My spiritual book “Sherpa” Sue, manager of the Columbia Seminary bookstore, steered me to a wonder-full new book by professor William P. Brown, Sacred Sense: Discovering the Wonder of God’s Word and World. For those who haven’t read a book on the Bible in a while, I recommend this refreshing revisiting of the scriptures.
An Episcopal priest once reviewed my book, Coming Out as Sacrament, “despairing” that yet another hermeneutic (method of biblical interpretation) had been applied to scripture: coming out, as I had described the Bible as God’s “coming out” story and applied the principal to the major microstories within its covers.
I was surprised by the biting critique because of my belief that the more hermeneutical tools we have to ferret out spiritual truths in the Bible, the better. And now Dr. Brown has given us yet another hermeneutical tool, seeing the Bible as if for the first time through the lens of wonder.
I had first tasted Bill Brown’s magic during his presentation to a spiritual immersion course I was facilitating in which he reviewed the Creation myth in Genesis, written around the time of the rebuilding of the temple after the Babylonian Exile. Brown explained how the story’s wonders paralleled the organization of a typical temple of its time and place, including the temple at Jerusalem. And that’s only the first chapter of this new book.
As I read on, I was so tempted to continually write “wow!” in the margins, I refrained from doing so at all. But there are plenty of underlines and exclamation points.
Yesterday I read the chapter on one of the most challenging texts in terms of wonder, Ecclesiastes, entitled “Mundane Wonder.” Though exquisitely written, Ecclesiastes’ ho-hum “there-is-nothing-new-under-the-sun” philosophical take on the repetitious nature of our lives and of the cosmos could lead the reader to shrug and say “what-me-worry?”, especially after the writer’s conclusion, that “All is vanity.”
But this is where it gets interesting:
“Vanity” (hevel) is the book’s single-word thesis. … Frequently paired with the expression “chasing wind,” the word itself conjures the image of “vapor,” something ephemeral and insubstantial, perhaps even noxious. Nevertheless, hevel bears a host of nuances in Qoheleth’s [the “assembler”] discourse. The term can be translated in a number of related ways: futility, absurdity, nothingness, worthlessness, transience, ephemerality, delusion, insignificance, and shit all have been proposed…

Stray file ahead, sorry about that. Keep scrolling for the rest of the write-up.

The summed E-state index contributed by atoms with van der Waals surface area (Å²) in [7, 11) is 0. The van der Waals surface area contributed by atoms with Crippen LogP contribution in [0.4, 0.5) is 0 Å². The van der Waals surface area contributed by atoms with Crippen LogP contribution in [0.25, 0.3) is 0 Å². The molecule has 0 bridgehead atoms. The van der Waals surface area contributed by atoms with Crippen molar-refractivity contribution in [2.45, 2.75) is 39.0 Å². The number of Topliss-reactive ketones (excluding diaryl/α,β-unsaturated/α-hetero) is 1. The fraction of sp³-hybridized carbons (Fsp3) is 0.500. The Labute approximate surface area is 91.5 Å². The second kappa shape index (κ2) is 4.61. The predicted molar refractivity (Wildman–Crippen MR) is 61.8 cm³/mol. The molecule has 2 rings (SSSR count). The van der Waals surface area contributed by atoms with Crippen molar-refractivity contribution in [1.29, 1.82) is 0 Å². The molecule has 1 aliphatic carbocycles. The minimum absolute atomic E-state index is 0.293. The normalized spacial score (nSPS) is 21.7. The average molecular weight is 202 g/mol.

And with an example of Brown’s occasional dry wit, he continues:
But regardless of its specific nuance…“hevel happens” (a good bumper sticker!), and death is the stellar instance of hevel happening. Put cosmically, hevel robs the world of meaningful coherence. Put personally, hevel drives a wedge between one’s action and expected outcome. In either case, hevel is the harbinger of systemic failure.
But not to despair. In the face of hevel happening, we are advised to ENJOY life, (in Brown’s paraphrase:) “eating, drinking, and finding pleasure in one’s work,” which is “a divine gift and a human duty.” Divine judgment comes, according to Ecclesiastes, when we fail to do so, fail “to find suitable objects of desire”:
To welcome mundane wonder also counters a world that is hell-bent on striving for gain ad infinitum, a world obsessed with the sensational and self-enriching. To an obsessive world the sage offers subversive advice. (Citing Ralph C. Griffin.)
It was not lost on me that I happened to read this chapter on the morning that I noticed a spider had woven its intricate and shining web on our deck—surely, after the blustery storm later in the day, a lesson in both futility and mundane wonder. But a temple nonetheless, rebuilt the following morning, the day I write this.
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